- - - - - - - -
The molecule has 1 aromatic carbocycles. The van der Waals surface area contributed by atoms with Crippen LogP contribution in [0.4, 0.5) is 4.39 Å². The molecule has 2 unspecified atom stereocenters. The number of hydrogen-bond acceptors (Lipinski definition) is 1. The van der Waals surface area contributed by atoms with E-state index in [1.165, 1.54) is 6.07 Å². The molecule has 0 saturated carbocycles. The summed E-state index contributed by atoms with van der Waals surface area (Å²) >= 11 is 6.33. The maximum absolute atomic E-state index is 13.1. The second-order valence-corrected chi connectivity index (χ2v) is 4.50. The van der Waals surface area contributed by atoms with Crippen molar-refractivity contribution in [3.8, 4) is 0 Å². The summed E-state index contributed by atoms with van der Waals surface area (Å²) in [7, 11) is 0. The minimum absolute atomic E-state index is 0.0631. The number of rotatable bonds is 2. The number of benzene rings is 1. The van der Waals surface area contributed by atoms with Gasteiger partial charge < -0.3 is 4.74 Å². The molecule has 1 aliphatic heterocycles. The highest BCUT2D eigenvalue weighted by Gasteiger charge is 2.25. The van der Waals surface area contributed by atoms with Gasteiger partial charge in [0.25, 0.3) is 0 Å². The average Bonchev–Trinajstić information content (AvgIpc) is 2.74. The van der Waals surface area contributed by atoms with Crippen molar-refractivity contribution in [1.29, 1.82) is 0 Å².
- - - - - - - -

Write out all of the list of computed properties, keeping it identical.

The molecule has 1 aromatic carbocycles. The van der Waals surface area contributed by atoms with Crippen LogP contribution in [0.4, 0.5) is 4.39 Å². The molecule has 2 unspecified atom stereocenters. The number of hydrogen-bond acceptors (Lipinski definition) is 1. The van der Waals surface area contributed by atoms with E-state index in [1.165, 1.54) is 6.07 Å². The molecule has 0 saturated carbocycles. The summed E-state index contributed by atoms with van der Waals surface area (Å²) >= 11 is 6.33. The maximum absolute atomic E-state index is 13.1. The second-order valence-corrected chi connectivity index (χ2v) is 4.50. The van der Waals surface area contributed by atoms with Crippen molar-refractivity contribution in [3.8, 4) is 0 Å². The summed E-state index contributed by atoms with van der Waals surface area (Å²) in [7, 11) is 0. The minimum absolute atomic E-state index is 0.0631. The number of rotatable bonds is 2. The number of benzene rings is 1. The van der Waals surface area contributed by atoms with Gasteiger partial charge < -0.3 is 4.74 Å². The molecule has 1 aliphatic heterocycles. The highest BCUT2D eigenvalue weighted by Gasteiger charge is 2.25. The van der Waals surface area contributed by atoms with Gasteiger partial charge in [0.25, 0.3) is 0 Å². The average Bonchev–Trinajstić information content (AvgIpc) is 2.74. The van der Waals surface area contributed by atoms with Crippen molar-refractivity contribution in [1.29, 1.82) is 0 Å².